If Martinez's sin is failing to mention that Eowyn's history is not based on Penthesilea's history, then the critic is at fault, not the author. This essay attributes only a few resemblances to Eowyn. And the tragic way Prince Imrahil finds her on the battlefield is compared to how Achilles beholds Penthesilea after he sees that she is a woman. But Martinez compares similarities between Eowyn and other female characters. And he starts out the Penthesilea discussion by saying "though Tolkien had no Anglo-Saxon models for Eowyn, he would have found one in Quintus' 'The Fall of Troy'".
"Would have found" does not mean "did find" or "only found" or "must have found". Who is misleading whom I say?
Martinez cites Tolkien letters and many other sources in this fantastic essay.
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Michael Martinez does it again! His first book, "Visualizing Middle Earth", brought many aspects of Tolkien's Middle Earth alive for me but "Understanding Middle Earth" goes even further. Michael's friendly conversational style of writing was easy for me to understand and assimilate. His witty and clever essays answered many complicated questions that I, as a Tolkien fan, had agonized over. Michael`s writing reflects his vast knowledge of not only Tolkien's published works but also his notes and unfinished stories later published by Christopher Tolkien in the History of Middle Earth series. I found Michael's writing to be neither dry nor boring. If anything, this author has made studying Tolkien even more fun! This is a great book for the serious and as well as the not so serious Tolkien fan.
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Format: Paperback
I read this book based on the apparent "love it or hate it" theme that crops up in the other reviews. What I found, as a long time Tolkien reader, was a competant work that emphasised some lesser known influences on Tolkien. It is an engaging enough read to be recommended for that reason alone. Middle-Earth is such a vast subject, that for the serious, I think this is a worthwhile addition to your bookshelves, but it is just one of many works that we will collect!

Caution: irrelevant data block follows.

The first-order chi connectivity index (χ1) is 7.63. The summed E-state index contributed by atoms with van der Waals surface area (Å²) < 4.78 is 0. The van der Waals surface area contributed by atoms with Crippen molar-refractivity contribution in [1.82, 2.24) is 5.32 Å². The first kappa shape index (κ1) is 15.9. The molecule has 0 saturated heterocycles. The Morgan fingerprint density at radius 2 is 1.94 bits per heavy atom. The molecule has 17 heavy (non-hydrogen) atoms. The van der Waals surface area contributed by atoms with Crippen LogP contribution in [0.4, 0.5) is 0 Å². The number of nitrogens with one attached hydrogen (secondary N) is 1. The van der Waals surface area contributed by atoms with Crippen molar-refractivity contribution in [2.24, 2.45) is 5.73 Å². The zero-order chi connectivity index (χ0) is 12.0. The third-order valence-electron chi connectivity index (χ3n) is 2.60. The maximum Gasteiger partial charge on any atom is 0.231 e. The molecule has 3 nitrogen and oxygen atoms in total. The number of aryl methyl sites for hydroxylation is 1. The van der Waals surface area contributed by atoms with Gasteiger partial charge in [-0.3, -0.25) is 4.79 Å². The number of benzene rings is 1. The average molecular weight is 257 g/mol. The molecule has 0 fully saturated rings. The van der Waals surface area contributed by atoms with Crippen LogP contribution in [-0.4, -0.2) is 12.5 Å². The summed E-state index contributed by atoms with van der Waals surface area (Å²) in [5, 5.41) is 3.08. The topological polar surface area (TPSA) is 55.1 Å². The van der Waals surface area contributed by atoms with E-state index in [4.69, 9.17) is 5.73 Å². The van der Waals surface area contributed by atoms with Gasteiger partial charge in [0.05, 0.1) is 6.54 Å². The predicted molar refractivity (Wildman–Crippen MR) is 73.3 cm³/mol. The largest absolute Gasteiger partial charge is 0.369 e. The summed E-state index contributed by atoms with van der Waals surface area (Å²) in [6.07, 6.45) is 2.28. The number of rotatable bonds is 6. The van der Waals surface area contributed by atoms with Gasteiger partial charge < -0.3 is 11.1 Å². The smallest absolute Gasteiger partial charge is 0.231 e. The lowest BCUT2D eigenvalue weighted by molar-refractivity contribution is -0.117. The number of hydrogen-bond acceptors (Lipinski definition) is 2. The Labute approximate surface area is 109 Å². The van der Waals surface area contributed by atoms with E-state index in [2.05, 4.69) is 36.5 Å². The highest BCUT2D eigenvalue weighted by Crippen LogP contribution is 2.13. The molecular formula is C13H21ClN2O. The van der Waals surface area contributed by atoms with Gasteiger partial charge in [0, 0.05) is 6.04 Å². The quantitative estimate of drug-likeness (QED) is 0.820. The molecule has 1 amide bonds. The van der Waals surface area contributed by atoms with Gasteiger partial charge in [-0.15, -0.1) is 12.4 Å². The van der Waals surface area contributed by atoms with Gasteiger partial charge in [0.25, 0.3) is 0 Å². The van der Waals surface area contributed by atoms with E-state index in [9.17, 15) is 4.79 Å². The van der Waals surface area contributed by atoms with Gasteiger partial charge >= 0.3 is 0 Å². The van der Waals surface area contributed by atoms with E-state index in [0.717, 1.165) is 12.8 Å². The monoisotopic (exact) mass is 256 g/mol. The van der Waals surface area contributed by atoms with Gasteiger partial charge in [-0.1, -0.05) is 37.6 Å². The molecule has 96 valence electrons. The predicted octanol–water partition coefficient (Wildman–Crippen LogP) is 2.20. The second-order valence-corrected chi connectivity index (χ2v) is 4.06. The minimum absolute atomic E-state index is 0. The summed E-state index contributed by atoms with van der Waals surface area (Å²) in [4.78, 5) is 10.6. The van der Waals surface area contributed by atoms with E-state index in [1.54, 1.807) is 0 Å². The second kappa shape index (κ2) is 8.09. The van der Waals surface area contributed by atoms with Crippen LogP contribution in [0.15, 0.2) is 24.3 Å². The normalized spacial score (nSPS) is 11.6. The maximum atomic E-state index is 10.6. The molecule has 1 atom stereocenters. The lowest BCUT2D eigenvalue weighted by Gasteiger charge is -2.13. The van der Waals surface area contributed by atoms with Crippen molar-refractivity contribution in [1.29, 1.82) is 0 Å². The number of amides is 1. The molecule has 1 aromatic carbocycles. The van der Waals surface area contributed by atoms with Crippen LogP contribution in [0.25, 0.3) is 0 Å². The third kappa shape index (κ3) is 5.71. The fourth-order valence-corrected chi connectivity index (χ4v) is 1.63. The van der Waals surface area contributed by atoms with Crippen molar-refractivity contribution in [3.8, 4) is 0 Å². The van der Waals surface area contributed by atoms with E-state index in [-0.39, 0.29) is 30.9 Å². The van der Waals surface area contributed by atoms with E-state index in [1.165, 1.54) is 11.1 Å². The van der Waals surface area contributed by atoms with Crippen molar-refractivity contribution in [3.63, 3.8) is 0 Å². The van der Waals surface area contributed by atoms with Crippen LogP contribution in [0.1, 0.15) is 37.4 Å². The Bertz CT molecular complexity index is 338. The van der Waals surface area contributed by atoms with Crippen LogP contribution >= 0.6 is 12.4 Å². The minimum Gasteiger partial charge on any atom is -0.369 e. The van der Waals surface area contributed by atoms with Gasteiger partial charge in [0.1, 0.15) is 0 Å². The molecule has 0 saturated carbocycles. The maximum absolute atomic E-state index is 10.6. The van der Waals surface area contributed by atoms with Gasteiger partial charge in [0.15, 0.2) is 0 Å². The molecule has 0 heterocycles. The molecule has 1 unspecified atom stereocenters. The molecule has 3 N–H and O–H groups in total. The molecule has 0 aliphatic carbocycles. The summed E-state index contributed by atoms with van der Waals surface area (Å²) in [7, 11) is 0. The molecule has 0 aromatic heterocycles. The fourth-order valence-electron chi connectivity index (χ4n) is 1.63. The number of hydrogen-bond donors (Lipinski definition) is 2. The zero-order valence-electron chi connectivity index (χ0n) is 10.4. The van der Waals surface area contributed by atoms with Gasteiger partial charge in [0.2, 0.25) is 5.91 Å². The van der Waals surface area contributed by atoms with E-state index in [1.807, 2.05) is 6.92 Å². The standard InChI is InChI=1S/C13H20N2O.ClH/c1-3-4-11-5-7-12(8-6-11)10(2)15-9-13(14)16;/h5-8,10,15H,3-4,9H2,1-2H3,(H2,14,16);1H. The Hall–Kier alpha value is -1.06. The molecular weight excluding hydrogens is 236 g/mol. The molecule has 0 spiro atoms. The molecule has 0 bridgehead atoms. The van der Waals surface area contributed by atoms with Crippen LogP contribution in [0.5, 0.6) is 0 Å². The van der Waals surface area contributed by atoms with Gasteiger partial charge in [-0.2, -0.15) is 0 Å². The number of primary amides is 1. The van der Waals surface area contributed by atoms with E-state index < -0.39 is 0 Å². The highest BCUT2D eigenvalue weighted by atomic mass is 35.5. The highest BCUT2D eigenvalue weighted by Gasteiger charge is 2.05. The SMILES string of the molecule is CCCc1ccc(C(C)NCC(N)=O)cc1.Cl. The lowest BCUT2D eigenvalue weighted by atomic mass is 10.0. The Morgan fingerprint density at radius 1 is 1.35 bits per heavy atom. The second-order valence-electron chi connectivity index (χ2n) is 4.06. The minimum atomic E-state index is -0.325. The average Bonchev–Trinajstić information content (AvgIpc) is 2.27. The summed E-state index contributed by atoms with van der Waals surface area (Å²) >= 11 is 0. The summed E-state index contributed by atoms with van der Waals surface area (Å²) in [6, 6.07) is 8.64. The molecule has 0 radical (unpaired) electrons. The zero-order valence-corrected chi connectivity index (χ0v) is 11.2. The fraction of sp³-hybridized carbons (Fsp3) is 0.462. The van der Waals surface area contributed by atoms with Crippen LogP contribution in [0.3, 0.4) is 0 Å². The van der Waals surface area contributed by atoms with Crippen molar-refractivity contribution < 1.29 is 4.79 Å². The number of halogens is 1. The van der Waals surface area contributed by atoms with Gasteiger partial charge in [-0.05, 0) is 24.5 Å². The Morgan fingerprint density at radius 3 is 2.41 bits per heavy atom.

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Over all a thoughtful, and interesting read. Some of the essays are very good, others are..ok. Some interesting points and angles explored. Would love to ask Martinez some of my own Middle Earth questions!
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I can't believe anyone would say there is misleading information in this book. THERE IS NOTHING MISLEADING ABOUT IT. NOTHING. It takes a lot of integrity for someone like Michael Martinez to keep writing about Tolkien the way readers deserve to see this kind of work. He is honest, direct, and to the point. That just offends some people.
For example, where did Michael claim to have "delved into unpublished material"? That is ridiculous! Michael refers to "previously unpublished" essays and stories throughout Understanding Middle-earth, but he doesn't claim to have any secret knowledge no one else possesses.
As for the Greek and Roman influences on Tolkien, I have read many of the books and articles on Tolkien, and there is virtually no mention of the story of Penthesilea and its connections to Eowyn. Nor do Shippey, Carpenter, et. al. have much of anything to say at all about Tolkien's love of the aesthetic he found in Greek language and mythology. Martinez sets aside all the traditional hype about Tolkien being an Anglo-Saxon professor and he looks at Tolkien's other material.
The humor in the book is special. After a long session of reading essays on Numenor, Gil-Galad, Legolas, it is a nice break to see how Frodo and the Baggins family could be Mafioso. And the final essay, Snoopy versus the Lord of the Nazgul, is a great tribute to both Tolkien and Charles Shultz.
Understanding Middle-earth will sure take a beating from those who don't want you to read it. They tried to drag down Visualizing Middle-earth with their negative reviews too. All I can say is, most people will love this great book. It is filled with the kind of information we Tolkien fans hunger for.